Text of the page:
Former Rep. Dina Titus made it official Tuesday night that she is running again for Congress, joining a handful of her former colleagues ousted in the 2010 Republican wave.
“I’m Dina Titus, and I’m running for Congress,” the Democrat said on Jon Ralston’s “Face to Face” Nevada TV show.
Asked whether she would run against Rep. Joe Heck (R-Nev.), who unseated her last year in the 3rd district after one term in Congress, Titus noted that it’s still unclear what district she will end up running in. The Nevada redistricting process, which is now in the courts, was complicated by a fourth district added through reapportionment and a split Legislature and Republican governor unable to compromise on a new map.
“We have to wait and see where the lines are drawn,” Titus said. “I probably won’t be in the same district as [Heck].”
Titus recently stepped down from the U.S. Commission on Civil Rights, which Senate Majority Leader Harry Reid (D-Nev.) appointed her to, and left her position at the University of Nevada, Las Vegas, as well.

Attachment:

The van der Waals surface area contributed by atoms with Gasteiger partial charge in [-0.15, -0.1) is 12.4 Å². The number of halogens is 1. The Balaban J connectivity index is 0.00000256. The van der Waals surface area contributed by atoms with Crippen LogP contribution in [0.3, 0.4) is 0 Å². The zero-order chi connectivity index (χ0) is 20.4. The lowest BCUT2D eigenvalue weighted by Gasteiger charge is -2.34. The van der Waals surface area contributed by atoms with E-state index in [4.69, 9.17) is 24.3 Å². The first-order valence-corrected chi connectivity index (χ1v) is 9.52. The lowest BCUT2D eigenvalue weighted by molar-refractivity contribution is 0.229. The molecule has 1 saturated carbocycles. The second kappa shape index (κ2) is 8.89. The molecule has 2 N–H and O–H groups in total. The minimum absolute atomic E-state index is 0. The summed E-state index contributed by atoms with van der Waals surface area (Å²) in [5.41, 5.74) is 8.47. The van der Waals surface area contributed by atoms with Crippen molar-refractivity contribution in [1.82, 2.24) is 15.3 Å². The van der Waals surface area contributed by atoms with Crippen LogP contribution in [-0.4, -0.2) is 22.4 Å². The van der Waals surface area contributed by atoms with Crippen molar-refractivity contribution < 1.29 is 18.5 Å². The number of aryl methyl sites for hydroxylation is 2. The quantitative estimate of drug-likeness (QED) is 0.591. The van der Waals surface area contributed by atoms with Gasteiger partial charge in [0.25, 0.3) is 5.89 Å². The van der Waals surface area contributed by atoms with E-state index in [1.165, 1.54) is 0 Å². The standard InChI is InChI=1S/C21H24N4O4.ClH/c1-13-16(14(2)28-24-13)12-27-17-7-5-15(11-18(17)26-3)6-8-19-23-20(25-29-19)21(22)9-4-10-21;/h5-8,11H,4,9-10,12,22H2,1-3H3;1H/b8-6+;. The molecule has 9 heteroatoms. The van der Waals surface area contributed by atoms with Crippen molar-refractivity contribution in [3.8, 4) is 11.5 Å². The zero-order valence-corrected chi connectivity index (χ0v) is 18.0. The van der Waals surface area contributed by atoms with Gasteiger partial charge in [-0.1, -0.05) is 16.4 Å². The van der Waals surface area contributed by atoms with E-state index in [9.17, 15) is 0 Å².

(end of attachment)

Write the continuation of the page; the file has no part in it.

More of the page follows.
Before entering Congress, Titus served as a state Senator for two decades.
“I will run in the district that has the most people that I’ve fought for and represented,” she said.
State Speaker John Oceguera (D) announced his candidacy Monday for a still-to-be-determined district. There will be two open seats in the state next year, including the one being vacated by Rep. Shelley Berkley (D), who is running for Senate.
“Well it would be nice not to have a primary, certainly that’s the case,” Titus said. “But anytime there’s an open seat, that’s a possibility.”
National Republican Congressional Committee spokesman Tyler Houlton said in a statement that Nevada voters have already "rejected" her voting record once.
"The fact that Titus thinks she can win back the hearts of Nevada voters after supporting Nancy Pelosi's job-killing agenda shows how out-of-touch she is with Nevada's struggling working families," Houlton said.
Rep. Elijah Cummings, D-Md., right, hugs Harold Schaitberger, General President of the International Association of Fire Fighters, after the Congressman spoke at the IAFF's Legislative Conference General Session at the Hyatt Regency on Capitol Hill, March 9, 2015. The day featured addresses by members of Congress and Vice President Joe Biden.